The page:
I hope that your week has been amazing. I'm back from Student Council Workshop, and oh man. What a whole week it has been. I have LOVED the time I got to spend with my kids, hearing their big ideas for this next year, watching them compromise with each other, and set goals. It's been amazing. I also got to facilitate a group of about 20 students from all over during a good part of each day, putting into practice what they were learning in sessions, and making their own little Council in our team. They had to choose a mascot, a team name, elect officers, complete a bunch of challenges, and work together as those officers lead the group in accomplishing their tasks. It was a blast.
Because of course, none of the decision-making went quietly or simply, we ended up as The Uni-phants. That's right. A hybrid elephant and unicorn. For some perspective, other teams were things like warriors, scholar-ships, one team even chose French toast as their mascot. Not us:
Truthfully, the team time was the part I was most nervous about. There were more students from more affluent schools in attendance, and I have zero experience teaching/leading that type of kid, so I felt pretty out of my depth, but really, they're kids. And it ended up working out really well. I think from my view of things it's sometimes easy to forget that those affluent kids didn't choose their affluence any more than mine chose their lack thereof. It's the simpler choice to bundle them all together in my mind as "Mean Girls" and while there are plenty of those, they aren't all that person. Just like it's easy for people from their background to assume that all kids from my school and schools like it are all a certain type of way. It's just not always true.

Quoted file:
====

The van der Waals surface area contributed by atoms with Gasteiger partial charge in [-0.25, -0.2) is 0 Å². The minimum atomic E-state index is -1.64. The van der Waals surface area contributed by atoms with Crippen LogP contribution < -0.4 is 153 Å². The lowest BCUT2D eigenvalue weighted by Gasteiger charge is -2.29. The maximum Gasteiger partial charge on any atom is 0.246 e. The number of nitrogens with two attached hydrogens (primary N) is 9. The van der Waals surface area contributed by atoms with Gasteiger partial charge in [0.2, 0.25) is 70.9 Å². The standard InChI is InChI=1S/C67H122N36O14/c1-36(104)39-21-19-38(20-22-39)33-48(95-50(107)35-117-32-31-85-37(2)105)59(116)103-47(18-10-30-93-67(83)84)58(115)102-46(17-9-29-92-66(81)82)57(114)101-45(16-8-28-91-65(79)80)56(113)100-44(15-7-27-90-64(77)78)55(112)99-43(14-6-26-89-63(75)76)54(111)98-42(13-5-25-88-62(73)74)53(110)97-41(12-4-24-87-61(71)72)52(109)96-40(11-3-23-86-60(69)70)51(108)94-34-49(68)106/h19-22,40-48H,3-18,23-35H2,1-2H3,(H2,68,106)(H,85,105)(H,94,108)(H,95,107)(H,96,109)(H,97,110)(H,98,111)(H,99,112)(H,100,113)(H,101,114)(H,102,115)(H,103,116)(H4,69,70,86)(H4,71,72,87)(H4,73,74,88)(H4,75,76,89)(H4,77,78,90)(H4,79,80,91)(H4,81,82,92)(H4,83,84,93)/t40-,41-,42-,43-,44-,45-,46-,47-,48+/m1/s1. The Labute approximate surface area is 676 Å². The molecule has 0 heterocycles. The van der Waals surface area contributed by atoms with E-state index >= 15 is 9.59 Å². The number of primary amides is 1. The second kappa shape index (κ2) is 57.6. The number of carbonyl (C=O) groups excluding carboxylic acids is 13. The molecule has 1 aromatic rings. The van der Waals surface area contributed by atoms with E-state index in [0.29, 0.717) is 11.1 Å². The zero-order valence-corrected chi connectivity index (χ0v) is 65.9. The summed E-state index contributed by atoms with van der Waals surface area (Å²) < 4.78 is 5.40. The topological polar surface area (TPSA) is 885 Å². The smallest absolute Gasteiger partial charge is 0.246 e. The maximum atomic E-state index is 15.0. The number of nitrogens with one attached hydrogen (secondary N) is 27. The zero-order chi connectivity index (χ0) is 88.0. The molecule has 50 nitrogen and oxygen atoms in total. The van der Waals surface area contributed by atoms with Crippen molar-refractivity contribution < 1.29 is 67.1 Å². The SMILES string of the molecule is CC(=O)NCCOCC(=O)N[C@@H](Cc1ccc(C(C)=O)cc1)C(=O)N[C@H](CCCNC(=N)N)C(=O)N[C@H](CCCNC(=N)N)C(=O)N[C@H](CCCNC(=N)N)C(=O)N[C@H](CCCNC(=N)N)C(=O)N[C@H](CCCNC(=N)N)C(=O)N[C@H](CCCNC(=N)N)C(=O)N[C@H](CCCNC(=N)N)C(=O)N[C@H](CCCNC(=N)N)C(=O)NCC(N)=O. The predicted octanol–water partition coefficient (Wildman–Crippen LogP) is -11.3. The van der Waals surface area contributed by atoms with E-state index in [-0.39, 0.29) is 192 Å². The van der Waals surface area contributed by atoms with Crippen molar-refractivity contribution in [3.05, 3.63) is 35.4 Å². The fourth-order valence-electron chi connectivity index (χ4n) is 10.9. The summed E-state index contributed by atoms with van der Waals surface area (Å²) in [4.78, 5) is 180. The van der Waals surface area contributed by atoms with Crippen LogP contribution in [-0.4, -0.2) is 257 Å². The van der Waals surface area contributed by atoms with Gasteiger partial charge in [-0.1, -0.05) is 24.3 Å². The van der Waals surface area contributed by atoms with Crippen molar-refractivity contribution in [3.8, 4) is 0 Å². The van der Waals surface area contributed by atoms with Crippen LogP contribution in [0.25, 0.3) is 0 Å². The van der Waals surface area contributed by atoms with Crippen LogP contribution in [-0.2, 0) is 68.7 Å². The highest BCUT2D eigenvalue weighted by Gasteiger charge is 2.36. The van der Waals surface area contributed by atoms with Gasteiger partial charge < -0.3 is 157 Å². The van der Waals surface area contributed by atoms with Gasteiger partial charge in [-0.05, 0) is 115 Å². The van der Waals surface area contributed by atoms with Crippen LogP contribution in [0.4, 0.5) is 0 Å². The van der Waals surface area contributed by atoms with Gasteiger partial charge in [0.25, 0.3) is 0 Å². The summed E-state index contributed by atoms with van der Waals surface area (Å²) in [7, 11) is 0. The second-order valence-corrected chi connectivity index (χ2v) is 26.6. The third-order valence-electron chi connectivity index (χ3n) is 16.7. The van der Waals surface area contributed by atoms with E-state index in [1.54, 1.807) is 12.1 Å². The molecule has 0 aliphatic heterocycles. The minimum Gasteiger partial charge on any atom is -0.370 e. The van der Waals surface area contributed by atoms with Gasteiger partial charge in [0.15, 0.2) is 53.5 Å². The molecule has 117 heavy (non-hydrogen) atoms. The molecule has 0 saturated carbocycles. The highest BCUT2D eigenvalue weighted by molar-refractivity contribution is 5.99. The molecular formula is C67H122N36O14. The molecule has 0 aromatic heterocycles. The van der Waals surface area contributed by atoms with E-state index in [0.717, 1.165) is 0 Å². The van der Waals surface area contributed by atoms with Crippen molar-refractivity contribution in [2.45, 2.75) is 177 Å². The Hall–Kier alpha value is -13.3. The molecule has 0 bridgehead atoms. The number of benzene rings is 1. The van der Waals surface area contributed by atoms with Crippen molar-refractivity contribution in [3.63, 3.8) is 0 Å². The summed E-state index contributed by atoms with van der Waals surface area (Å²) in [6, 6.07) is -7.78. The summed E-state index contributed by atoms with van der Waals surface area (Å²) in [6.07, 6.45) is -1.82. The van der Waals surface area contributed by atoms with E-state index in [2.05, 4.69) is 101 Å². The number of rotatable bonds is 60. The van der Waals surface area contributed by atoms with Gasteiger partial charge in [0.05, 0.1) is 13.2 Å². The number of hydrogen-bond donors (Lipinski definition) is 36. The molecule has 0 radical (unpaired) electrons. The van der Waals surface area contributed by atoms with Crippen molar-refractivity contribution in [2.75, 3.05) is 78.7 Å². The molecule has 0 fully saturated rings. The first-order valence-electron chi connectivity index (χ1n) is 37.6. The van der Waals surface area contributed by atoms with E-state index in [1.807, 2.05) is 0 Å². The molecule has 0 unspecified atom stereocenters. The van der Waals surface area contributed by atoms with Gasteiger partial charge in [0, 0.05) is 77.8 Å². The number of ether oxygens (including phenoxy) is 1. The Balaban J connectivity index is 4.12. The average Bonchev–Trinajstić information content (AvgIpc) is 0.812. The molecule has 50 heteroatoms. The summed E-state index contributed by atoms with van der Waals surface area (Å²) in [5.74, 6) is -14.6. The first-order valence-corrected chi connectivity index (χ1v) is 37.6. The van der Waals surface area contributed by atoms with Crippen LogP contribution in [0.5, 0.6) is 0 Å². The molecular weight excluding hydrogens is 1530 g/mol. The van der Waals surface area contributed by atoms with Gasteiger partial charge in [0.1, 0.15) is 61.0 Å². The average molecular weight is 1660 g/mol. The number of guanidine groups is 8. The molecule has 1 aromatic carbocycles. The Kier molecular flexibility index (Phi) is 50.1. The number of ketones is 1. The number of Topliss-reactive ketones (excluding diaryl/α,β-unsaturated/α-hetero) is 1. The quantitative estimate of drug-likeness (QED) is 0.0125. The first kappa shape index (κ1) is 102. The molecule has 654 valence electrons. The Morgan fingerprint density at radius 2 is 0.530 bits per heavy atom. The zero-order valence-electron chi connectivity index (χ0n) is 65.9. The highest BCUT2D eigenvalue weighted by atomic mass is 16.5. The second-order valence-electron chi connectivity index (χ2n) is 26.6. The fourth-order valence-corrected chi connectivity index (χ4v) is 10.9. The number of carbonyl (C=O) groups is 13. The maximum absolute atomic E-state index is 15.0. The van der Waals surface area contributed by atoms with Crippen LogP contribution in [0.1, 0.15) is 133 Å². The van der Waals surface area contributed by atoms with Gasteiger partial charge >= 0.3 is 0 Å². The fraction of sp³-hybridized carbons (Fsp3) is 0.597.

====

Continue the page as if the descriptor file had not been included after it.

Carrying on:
There were, however, several instances during the week where I got to witness/hear about my students correcting some misnomers about kids from a certain school or that look a certain way and I was super proud. As we all know, it's not often easy being the person speaking up for what's right, especially when it would be the popular choice to say nothing--it's even more difficult when you're a middle schooler. But I saw it happen, and what's more, they spoke up for those being misjudged, or generalized about, in a way that was so mature and controlled. It gives me hope. One of my officers, when telling me about one of these instances even stopped when my jaw fell open at the words that were said to her to remind me, "I know. It was pretty bad. But, honestly, Miss Cayton--I could tell that she was just repeating something about Mexicans that she'd heard who knows how many people say. She just doesn't know any of us. And now she does."
Again, blown away by my kids. Constantly.
I've loved spending time getting to know them this week and watching them grow as leaders. I'm excited for what they have in store for this year, and I'm excited to sleep in my own bed tonight.
Have a good one!